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Tried my hand at SMD soldering.

Discussion in 'General Electronics Discussion' started by bigone5500, Sep 27, 2015.

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  1. bigone5500

    bigone5500

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    Apr 9, 2014
    Seems easy enough. I used a small tip with the iron set at around 300C and .3 mm solder.

    20150926_204909-1.jpg 20150926_204648-1.jpg
     
  2. hevans1944

    hevans1944 Hop - AC8NS

    4,706
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    Jun 21, 2012
    Yikes! Looks like you need a little more flux and perhaps a hotter iron, or maybe just a hot-air soldering device. The connections should be smooth and shiny, not pitted, lumpy, and irregular. Capillary attraction and surface tension are your friends.
     
  3. davenn

    davenn Moderator

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    Sep 5, 2009
    Pretty good first attempt, Jared :)

    there appeared to be plenty of flux, it can be seen all around the connections
    you just need a little more practice making that nice smooth looking joint that heavens commented on
    chances are that you were probably heating the joint and solder too long that produced that rough appearance


    Dave
     
    Last edited: Sep 28, 2015
  4. HellasTechn

    HellasTechn

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    Apr 14, 2013
    Not bad at all.

    Keep in mind that a flat slder tip might help you solder SMD's better !!!

    There are many techniques for SMD soldering at youtube watch practice and learn !!!

    This is what i used to do to gain experience on proper SMD removal and soldering:
    I used pcb's from devices i no longer needed but knew that where working, i practiced removal and soldering then power on the device to see if it still worked. If yes then my attempt was sucessfull. if no then no worries it wouldnt hurt because like i said i used pcb's i didnt need.

    Needless to say that i destroyed a number of boards before i learnd how to do that !
     
    hevans1944 likes this.
  5. bigone5500

    bigone5500

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    Apr 9, 2014
    Thanks. I had the chips and adapter boards so I decided to give it a go. I used about a 1.5mm conical tip. I applied paste flux and used flux cored solder. I applied a small amount to one corner pad then placed the chip on the board. After getting the first connection, I soldered the opposite corner and blah blah...

    I am going to get a hot air gun sometime. I have a cheap one in mind. We'll see if it does the job. But for now I will have to rely on pencil types.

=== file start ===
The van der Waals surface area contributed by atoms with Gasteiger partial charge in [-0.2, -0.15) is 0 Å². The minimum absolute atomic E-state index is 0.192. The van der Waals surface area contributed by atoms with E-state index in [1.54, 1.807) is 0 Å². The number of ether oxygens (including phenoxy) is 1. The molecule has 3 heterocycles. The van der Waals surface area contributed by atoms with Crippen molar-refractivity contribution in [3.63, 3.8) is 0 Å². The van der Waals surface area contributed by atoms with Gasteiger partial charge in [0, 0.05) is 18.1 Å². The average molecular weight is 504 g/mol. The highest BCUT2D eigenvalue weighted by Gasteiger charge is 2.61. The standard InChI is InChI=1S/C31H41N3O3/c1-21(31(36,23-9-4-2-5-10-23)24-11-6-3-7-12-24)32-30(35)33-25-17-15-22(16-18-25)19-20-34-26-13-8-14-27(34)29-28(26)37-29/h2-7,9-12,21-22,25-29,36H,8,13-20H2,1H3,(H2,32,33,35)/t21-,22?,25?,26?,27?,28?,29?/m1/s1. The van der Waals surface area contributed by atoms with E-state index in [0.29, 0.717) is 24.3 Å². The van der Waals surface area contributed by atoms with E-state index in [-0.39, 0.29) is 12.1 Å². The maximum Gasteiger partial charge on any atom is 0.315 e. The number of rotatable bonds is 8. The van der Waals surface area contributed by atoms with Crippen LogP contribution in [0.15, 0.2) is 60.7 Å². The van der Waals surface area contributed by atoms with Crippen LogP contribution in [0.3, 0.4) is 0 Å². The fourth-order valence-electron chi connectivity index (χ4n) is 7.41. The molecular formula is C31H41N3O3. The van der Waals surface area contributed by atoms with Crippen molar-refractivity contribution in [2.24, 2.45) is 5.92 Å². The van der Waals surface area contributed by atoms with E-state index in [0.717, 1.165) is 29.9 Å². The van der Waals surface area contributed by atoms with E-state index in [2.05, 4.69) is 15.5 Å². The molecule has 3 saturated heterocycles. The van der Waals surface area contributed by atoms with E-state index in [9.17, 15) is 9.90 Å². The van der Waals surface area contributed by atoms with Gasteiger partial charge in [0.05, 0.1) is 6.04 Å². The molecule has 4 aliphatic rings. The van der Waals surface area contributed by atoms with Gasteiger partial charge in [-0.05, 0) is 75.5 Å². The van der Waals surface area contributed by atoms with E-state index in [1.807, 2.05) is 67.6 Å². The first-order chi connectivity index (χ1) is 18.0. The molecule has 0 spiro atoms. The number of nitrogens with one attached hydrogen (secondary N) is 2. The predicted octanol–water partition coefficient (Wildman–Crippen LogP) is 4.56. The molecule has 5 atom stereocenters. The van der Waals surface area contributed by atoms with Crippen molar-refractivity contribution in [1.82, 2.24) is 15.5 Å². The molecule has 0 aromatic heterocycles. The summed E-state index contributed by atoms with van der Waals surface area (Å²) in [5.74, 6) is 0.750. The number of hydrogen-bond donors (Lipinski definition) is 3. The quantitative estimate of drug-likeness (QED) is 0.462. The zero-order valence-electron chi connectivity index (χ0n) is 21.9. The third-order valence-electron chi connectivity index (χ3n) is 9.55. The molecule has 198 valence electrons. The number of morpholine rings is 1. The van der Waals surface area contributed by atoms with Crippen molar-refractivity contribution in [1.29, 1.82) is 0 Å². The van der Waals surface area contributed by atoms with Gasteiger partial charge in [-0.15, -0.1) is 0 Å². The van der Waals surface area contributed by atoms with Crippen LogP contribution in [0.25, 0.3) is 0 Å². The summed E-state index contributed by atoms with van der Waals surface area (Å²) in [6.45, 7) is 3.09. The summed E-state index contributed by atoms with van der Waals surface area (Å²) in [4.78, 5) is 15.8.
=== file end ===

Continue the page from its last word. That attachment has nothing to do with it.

This is the iron I used: Solder Iron.
    This is the hot air gun I am going to try: Hot Air.
     
  6. davenn

    davenn Moderator

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    Sep 5, 2009
    as a suggestion get some boards out of faulty DVD players, TV, monitors etc ... there is no shortage of SMD component
    that you can experiment with desoldering and soldering back in ... great to experiment on and if you wreck something, its not a big deal :)
    You will quickly learn how much heat is needed before components get damaged etc


    Dave
     
  7. bigone5500

    bigone5500

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    Apr 9, 2014
    Thanks Dave. Good idea with the scrap boards. That way I don't have to check myself before I wreck myself...
     
  8. hevans1944

    hevans1944 Hop - AC8NS

    4,706
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    Jun 21, 2012
    I hope you didn't feel I came down too hard on you for your first SMD soldering attempt. Actually, it wasn't too bad for a first effort. But as others have said the key is practice, practice, practice. You have the right tools, flux and solder. A temperature controlled 60 W soldering iron for twelve bucks!? Outstanding! Your technique is correct, tacking opposite corner pins first. When you get the hot air gun, you will be able to re-flow solder and produce much nicer looking solder joints. It helps to have about a 4 or 5 diopter stereo magnifying headset and some really small tweezers. As @HellasTechn said, a flat-blade or spade tip will make for better heat transfer than a conical tip.

    Please let us know how well the hot air gun performs. Forty-five bucks and change sounds like a very good price. I have been looking for a soldering station with hot air and vacuum for SMD board re-work, but all I've found so far cost several hundred dollars, upwards to several thousand if equipped with fancy board holders and bottom heaters and other do-dads for production work.
     
  9. bigone5500

    bigone5500

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    Apr 9, 2014
    No offense taken sir. I like constructive criticism as long as the person is not being plain rude. I still have a few tools to purchase but for now I best not buy anymore as my wife may hand me the pen and say sign here...(divorce papers).
     
  10. HellasTechn

    HellasTechn

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    Apr 14, 2013
    This is the hot air gun i use :
    http://www.ebay.com/itm/ProsKit-SS-...ep-mode-NEW-/261557724007?hash=item3ce60e2367
    It is a good quality reliable tool

    I also recommend you buy and use a digital thermometer in combination with the hot air gun !
    This is the one i use and it is good enough:
    http://www.ebay.com/itm/KT-300-50-C...Q-Meat-Oven-/360636905060?hash=item53f7a27664

    Also my last suggestion is a Proskit MA-016 headband magnifier:
    http://www.ebay.com/itm/Brand-ProsK...ssembly-New-/181205821478?hash=item2a30b56826
    Also an excellent tool you will need for sure.

    :)
     
    hevans1944 likes this.
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